A Hive of Homicides or Hive Demise

Author: Meera, June 21, 2017

The title of the third novel in my Henny Penny Farmette series suggests loss of bees and murderous intent. No beekeeper wants to lose a hive, regardless of how it happens–whether some invader wants to kill the bees, go after the honey, or use the hive as a host for proliferation of its own species.




A healthy hive box with lid removed

A healthy hive box with lid removed


I’m not one-hundred percent positive why I lost a hive this year. My best guess was that the demise was due (not to homicide but rather) to a tiny little pest, possibly a beetle that weakened it so that the bees and queen fled leading to the hive’s demise.



My beekeeper neighbor and I spotted a small beetle and treated for it. My best efforts to keep my small bee house and the area around it clean as well as doing frequent hive inspections wasn’t enough. Now, I’m considering moving my remaining hive onto a higher, drier, sunnier location.



Bee garden in June bloom

Bee garden in June bloom



I’ll do it at night which is the correct time to move bees. You just put a little strip of packing foam along the hive entrance, gently move the hive, and place it in the new location. Remove the foam strip so the bees can leave at dawn and make sure there’s a water source nearby.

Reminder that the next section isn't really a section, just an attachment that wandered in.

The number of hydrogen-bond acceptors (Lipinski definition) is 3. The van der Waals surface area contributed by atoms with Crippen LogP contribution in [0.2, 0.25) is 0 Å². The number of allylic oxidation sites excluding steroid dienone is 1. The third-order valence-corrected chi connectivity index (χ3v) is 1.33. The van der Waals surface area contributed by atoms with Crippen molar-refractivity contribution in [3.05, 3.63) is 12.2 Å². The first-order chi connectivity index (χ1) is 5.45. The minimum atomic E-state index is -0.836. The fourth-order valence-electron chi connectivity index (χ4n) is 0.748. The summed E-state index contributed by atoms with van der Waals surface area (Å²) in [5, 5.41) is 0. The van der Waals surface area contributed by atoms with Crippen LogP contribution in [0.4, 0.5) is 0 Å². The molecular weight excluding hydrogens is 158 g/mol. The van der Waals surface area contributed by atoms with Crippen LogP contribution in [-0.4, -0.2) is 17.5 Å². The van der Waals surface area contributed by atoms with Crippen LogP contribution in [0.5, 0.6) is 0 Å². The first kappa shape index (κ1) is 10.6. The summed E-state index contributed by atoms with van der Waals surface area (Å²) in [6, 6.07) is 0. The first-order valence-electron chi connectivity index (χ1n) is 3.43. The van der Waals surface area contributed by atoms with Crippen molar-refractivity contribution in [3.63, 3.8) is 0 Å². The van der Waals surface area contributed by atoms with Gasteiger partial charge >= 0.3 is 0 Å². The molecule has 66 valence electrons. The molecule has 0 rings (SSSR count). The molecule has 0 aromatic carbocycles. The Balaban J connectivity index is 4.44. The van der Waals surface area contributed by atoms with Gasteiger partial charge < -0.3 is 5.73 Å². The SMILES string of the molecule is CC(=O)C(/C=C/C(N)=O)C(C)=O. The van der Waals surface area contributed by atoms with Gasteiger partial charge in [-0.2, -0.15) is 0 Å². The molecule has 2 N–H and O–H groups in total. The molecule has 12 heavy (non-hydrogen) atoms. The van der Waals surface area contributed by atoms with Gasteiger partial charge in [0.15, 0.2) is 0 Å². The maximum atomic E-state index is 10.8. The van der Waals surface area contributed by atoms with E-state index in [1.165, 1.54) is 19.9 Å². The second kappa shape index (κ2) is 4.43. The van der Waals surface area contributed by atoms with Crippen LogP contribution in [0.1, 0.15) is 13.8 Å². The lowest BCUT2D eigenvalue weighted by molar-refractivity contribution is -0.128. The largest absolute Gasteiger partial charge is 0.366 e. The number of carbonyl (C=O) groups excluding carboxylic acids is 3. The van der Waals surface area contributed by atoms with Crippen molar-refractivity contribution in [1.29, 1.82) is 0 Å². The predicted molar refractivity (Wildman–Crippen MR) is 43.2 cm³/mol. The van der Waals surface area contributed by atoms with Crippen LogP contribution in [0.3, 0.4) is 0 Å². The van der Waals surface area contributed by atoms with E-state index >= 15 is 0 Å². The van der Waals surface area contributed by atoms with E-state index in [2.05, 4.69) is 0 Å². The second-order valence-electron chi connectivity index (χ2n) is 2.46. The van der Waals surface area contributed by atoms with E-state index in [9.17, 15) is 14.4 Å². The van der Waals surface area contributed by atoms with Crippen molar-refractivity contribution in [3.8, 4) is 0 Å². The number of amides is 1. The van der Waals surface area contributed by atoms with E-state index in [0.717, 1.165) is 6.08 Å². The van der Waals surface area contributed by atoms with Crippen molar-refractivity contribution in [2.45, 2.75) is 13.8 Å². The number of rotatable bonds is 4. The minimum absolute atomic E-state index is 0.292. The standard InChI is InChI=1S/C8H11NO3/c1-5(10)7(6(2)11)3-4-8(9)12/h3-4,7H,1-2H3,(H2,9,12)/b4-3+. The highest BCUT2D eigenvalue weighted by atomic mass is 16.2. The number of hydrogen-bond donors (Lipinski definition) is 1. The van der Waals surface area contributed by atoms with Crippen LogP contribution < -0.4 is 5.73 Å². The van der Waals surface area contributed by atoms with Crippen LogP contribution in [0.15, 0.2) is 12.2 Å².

These honeybees will visit a backyard fountain throughout the day

These honeybees will visit a backyard fountain throughout the day



The bees will likely accept the move if there is water and food in the area. I like planting perennial bee gardens and flowers and bulbs with high nectar value for bloom throughout the year.



Since hives can be compromised by wax moths, hive beetles, and other pests (as well as parasites and diseases), frequent inspections to decipher a problem and treat it before it destroys your hive is imperative.


With supers (smaller hive boxes with ten frames each) on the hive in June, the bees will forage on abundant flowers and produce honey that can be taken off in July. That’s also the time to inspect for mites because these populations tend to swell during summer.






If you’re interested in beekeeping and other farmette topics, check out my Henny Penny Farmette series of mysteries. All are available to order online at Amazon, Barnes and Noble, and other retailer sites as well as traditional bookstores everywhere.



Murders at a N. California winery is a catalyst for ex-cop turned farmette owner Abigail Mackenzie

This third novel in the series will be released Sept. 2017









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